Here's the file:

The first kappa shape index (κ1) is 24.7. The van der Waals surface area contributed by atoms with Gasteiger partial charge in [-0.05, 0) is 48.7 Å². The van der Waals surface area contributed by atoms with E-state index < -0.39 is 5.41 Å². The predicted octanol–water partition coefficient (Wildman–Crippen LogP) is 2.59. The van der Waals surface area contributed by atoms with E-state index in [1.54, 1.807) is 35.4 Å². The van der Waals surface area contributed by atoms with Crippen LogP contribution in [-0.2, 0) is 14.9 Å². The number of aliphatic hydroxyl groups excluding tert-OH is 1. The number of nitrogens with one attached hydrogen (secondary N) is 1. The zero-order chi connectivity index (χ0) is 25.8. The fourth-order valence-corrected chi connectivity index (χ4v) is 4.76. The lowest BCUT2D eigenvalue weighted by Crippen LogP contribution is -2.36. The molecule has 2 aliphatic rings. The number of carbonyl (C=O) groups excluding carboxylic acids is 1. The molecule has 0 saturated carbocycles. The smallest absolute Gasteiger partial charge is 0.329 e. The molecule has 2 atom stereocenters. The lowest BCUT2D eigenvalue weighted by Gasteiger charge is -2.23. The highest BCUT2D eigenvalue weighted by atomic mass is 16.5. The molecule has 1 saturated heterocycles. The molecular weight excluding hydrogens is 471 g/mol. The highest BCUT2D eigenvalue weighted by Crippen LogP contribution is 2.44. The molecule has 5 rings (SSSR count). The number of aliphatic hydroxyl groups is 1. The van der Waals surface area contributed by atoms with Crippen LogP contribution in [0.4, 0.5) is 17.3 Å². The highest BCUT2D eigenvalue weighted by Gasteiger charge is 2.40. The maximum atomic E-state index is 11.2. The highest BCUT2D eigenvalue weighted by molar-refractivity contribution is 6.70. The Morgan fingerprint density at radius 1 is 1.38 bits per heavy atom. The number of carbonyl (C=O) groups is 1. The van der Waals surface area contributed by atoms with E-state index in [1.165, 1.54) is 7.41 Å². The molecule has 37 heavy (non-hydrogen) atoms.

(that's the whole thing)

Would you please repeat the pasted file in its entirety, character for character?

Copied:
The first kappa shape index (κ1) is 24.7. The van der Waals surface area contributed by atoms with Gasteiger partial charge in [-0.05, 0) is 48.7 Å². The van der Waals surface area contributed by atoms with E-state index < -0.39 is 5.41 Å². The predicted octanol–water partition coefficient (Wildman–Crippen LogP) is 2.59. The van der Waals surface area contributed by atoms with E-state index in [1.54, 1.807) is 35.4 Å². The van der Waals surface area contributed by atoms with Crippen LogP contribution in [-0.2, 0) is 14.9 Å². The number of aliphatic hydroxyl groups excluding tert-OH is 1. The number of nitrogens with one attached hydrogen (secondary N) is 1. The zero-order chi connectivity index (χ0) is 25.8. The fourth-order valence-corrected chi connectivity index (χ4v) is 4.76. The lowest BCUT2D eigenvalue weighted by Crippen LogP contribution is -2.36. The molecule has 2 aliphatic rings. The number of carbonyl (C=O) groups excluding carboxylic acids is 1. The molecule has 0 saturated carbocycles. The smallest absolute Gasteiger partial charge is 0.329 e. The molecule has 2 atom stereocenters. The lowest BCUT2D eigenvalue weighted by Gasteiger charge is -2.23. The highest BCUT2D eigenvalue weighted by atomic mass is 16.5. The molecule has 1 saturated heterocycles. The molecular weight excluding hydrogens is 471 g/mol. The highest BCUT2D eigenvalue weighted by Crippen LogP contribution is 2.44. The molecule has 5 rings (SSSR count). The number of aliphatic hydroxyl groups is 1. The van der Waals surface area contributed by atoms with Crippen LogP contribution in [0.4, 0.5) is 17.3 Å². The highest BCUT2D eigenvalue weighted by Gasteiger charge is 2.40. The maximum atomic E-state index is 11.2. The highest BCUT2D eigenvalue weighted by molar-refractivity contribution is 6.70. The Morgan fingerprint density at radius 1 is 1.38 bits per heavy atom. The number of carbonyl (C=O) groups is 1. The van der Waals surface area contributed by atoms with E-state index in [1.165, 1.54) is 7.41 Å². The molecule has 37 heavy (non-hydrogen) atoms.